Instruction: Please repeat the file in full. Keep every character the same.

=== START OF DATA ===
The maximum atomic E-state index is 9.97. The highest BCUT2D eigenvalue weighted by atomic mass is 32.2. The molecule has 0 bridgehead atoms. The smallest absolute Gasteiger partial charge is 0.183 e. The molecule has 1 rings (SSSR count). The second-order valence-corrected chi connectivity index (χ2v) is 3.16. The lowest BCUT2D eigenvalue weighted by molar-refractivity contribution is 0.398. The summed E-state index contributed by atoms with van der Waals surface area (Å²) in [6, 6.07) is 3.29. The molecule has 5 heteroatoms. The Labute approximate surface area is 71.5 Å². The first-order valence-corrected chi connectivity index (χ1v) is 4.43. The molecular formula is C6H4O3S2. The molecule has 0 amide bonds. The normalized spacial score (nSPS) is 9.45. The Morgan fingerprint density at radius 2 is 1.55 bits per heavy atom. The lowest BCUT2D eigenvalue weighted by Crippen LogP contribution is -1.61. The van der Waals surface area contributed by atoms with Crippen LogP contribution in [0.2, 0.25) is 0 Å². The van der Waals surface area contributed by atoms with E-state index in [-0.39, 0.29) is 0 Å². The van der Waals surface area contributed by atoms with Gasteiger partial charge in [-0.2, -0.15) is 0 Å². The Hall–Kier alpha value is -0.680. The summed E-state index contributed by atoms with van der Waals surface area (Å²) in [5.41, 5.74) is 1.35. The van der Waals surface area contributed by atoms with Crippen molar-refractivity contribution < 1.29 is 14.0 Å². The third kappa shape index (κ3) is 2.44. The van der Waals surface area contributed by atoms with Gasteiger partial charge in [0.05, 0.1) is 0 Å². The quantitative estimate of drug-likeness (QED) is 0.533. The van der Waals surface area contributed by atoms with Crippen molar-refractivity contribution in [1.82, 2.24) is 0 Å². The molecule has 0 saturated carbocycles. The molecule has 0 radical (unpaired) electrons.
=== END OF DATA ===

The maximum atomic E-state index is 9.97. The highest BCUT2D eigenvalue weighted by atomic mass is 32.2. The molecule has 0 bridgehead atoms. The smallest absolute Gasteiger partial charge is 0.183 e. The molecule has 1 rings (SSSR count). The second-order valence-corrected chi connectivity index (χ2v) is 3.16. The lowest BCUT2D eigenvalue weighted by molar-refractivity contribution is 0.398. The summed E-state index contributed by atoms with van der Waals surface area (Å²) in [6, 6.07) is 3.29. The molecule has 5 heteroatoms. The Labute approximate surface area is 71.5 Å². The first-order valence-corrected chi connectivity index (χ1v) is 4.43. The molecular formula is C6H4O3S2. The molecule has 0 amide bonds. The normalized spacial score (nSPS) is 9.45. The Morgan fingerprint density at radius 2 is 1.55 bits per heavy atom. The lowest BCUT2D eigenvalue weighted by Crippen LogP contribution is -1.61. The van der Waals surface area contributed by atoms with Crippen LogP contribution in [0.2, 0.25) is 0 Å². The van der Waals surface area contributed by atoms with E-state index in [-0.39, 0.29) is 0 Å². The van der Waals surface area contributed by atoms with Gasteiger partial charge in [-0.2, -0.15) is 0 Å². The Hall–Kier alpha value is -0.680. The summed E-state index contributed by atoms with van der Waals surface area (Å²) in [5.41, 5.74) is 1.35. The van der Waals surface area contributed by atoms with Crippen molar-refractivity contribution < 1.29 is 14.0 Å². The third kappa shape index (κ3) is 2.44. The van der Waals surface area contributed by atoms with Gasteiger partial charge in [0.05, 0.1) is 0 Å². The quantitative estimate of drug-likeness (QED) is 0.533. The van der Waals surface area contributed by atoms with Crippen molar-refractivity contribution in [1.82, 2.24) is 0 Å². The molecule has 0 saturated carbocycles. The molecule has 0 radical (unpaired) electrons.